Our fleet of Nissan Leafs are mostly approaching six years old and although they have all lost some range compared to when they were new, they are still in relatively good shape and even the worst ones can still manage more than 100 km per charge. As nobody has owned a Nissan for longer than six years, nobody can accurately say how much longer they will last. But given the loss of range and failure rates to-date, we expect most of our cars will last at another 3-4 years and some will probably last even longer. The thing with batteries is that the rarely fail outright. It’s much more likely that the capacity will keep degrading slowly and with it the practical driving range will keep reducing. So long as the range meets your needs you’ll be able to keep driving.

When does turtle mode start? And how far can you go on turtle mode?

Once the battery indicates there is no charge left you an drive for approximately seven miles. This is when the yellow turtle will appear on the screen and the car will prepare to stop. Checkout this video:

What is the cost of replacement batteries?

For Nissan Leafs the cost to replace the battery is US$5,000. However, Nissan has an 8 year / 160,000 km / 100,000 miles warranty on new Nissan Leafs. Defects have been extremely rare.

How can I reduce the deterioration of an electric car battery?

Like any battery the EV car batteries deteriorate over time. It is good practice to not fully charge the battery if it is going to sit for long periods of time without use.

Also, whilst fast charging is useful and needed on longer journeys it is harsh on the battery and will reduce the performance over time. Be sparing with your use of fast chargers – it is better to plan your journey ahead of time.

What are the benefits of driving an electric vehicle?
  • Lower operating costs – $3.50-$5 per 100 km
  • Lower maintenance costs – No oil or filter changes, No Cam Belt, Air Filter,  muffler, or Transmission
  • Regenerative braking doubles life of brake pads
  • Less susceptibility to volatile fuel prices and reduced oil dependency
  • Recharging using NZ generated Electricity – Jobs and $$ staying in NZ
    • Significant Balance of Payment benefits to NZ by not buying overseas oil.
    • NZ imports $8 Billion of Oil per year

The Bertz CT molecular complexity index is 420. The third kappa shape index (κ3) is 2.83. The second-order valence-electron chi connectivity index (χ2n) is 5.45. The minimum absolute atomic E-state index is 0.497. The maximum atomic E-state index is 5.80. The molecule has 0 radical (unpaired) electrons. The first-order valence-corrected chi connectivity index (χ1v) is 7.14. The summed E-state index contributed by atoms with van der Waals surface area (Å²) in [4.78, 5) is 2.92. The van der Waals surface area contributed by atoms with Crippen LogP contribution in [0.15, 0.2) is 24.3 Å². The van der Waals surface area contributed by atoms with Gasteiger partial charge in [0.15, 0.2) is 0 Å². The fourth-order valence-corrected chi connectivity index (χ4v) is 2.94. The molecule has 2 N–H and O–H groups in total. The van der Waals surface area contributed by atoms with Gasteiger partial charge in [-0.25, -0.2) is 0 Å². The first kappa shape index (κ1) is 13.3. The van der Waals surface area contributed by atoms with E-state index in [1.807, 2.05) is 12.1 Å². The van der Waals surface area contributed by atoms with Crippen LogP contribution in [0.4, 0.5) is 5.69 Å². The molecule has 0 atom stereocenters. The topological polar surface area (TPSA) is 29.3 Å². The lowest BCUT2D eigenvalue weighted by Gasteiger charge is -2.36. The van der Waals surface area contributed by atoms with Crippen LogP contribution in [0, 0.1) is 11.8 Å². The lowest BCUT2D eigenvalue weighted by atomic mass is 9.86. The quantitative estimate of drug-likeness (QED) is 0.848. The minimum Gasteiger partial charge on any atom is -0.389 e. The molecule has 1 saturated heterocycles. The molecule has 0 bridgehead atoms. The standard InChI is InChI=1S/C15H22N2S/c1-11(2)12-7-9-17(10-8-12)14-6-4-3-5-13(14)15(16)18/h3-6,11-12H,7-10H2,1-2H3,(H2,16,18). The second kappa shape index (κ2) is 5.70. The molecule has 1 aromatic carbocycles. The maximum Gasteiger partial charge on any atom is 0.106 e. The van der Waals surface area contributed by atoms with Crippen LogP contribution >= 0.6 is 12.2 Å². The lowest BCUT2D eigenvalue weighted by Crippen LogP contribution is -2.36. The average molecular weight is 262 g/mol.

• Quieter ride and reduced vehicle noise
  • Reduced noise pollution in our cities – Opportunity to make a “green” choice
  • Convenience (home charging for all-electric and plug-in hybrid vehicles)
  • No stops at the gas station
  • Reduced emissions of harmful air pollutants and greenhouse gases
  • 78% of Electricity in NZ is renewable
  • Increased energy efficiency
Can electric vehicles travel at the same speed as a conventional vehicle?

Yes, in fact acceleration in many cases is better than Gasoline\Diesel Cars:

Tesla Model S 100% electric 0 to 100 km = 3.1 sec.

Porsche 911 GT3 Turbo Charged 0 to 100 km = 3.5 sec.

Are electric vehicles safe?

All electric vehicle manufacturers must meet stringent safety standards.

The Tesla Model S recently received the highest score every given to any car ever tested by the USA National Highway Traffic Safety Administration (NHTSA).

The Nissan Leaf is also a 5 Star NCAP rated car

Can I charge an electric vehicle at home or at work?

Yes! Most EV are capable of charging from a standard 10 amp (2 kW) outlet (8 hours)

Some require a 15 amp (3.5 kW) outlet similar to a caravan or oven (4 hours)

Charging from a 32 amp Juice point charger (2 hours) Charger Cost = $1,200

Fast Charging using 400 Volt DC (44 kW) (0.5 hours) Charger Cost = $23,000

Where else can I charge an electric vehicle?

See www.PlugShare.com or download the App.

Holiday Parks – with caravan plug adapter. Tourist Spots and Restaurants often have outlets.

ChargeNet will install a network of 74 Rapid Chargers – 20 min for 80% Charge.

Approximately 85 charging stations in NZ that the public can access. Many currently free.

Will EV’s overload the Grid?

No – There is ample electricity available within the NZ national grid.

Transpower and Orion have performed a study that indicates that if 50% of the NZ Light Passenger Fleet where EVs, only 4% of NZ total electricity would be required. MBIE suggest this figure may be nearer 8%

Northpower conducted a study in 2012 that confirmed: 70% of the homes in Northland could charge electric cars before the grid was stressed.

More utilization of the grid could lower prices to end consumers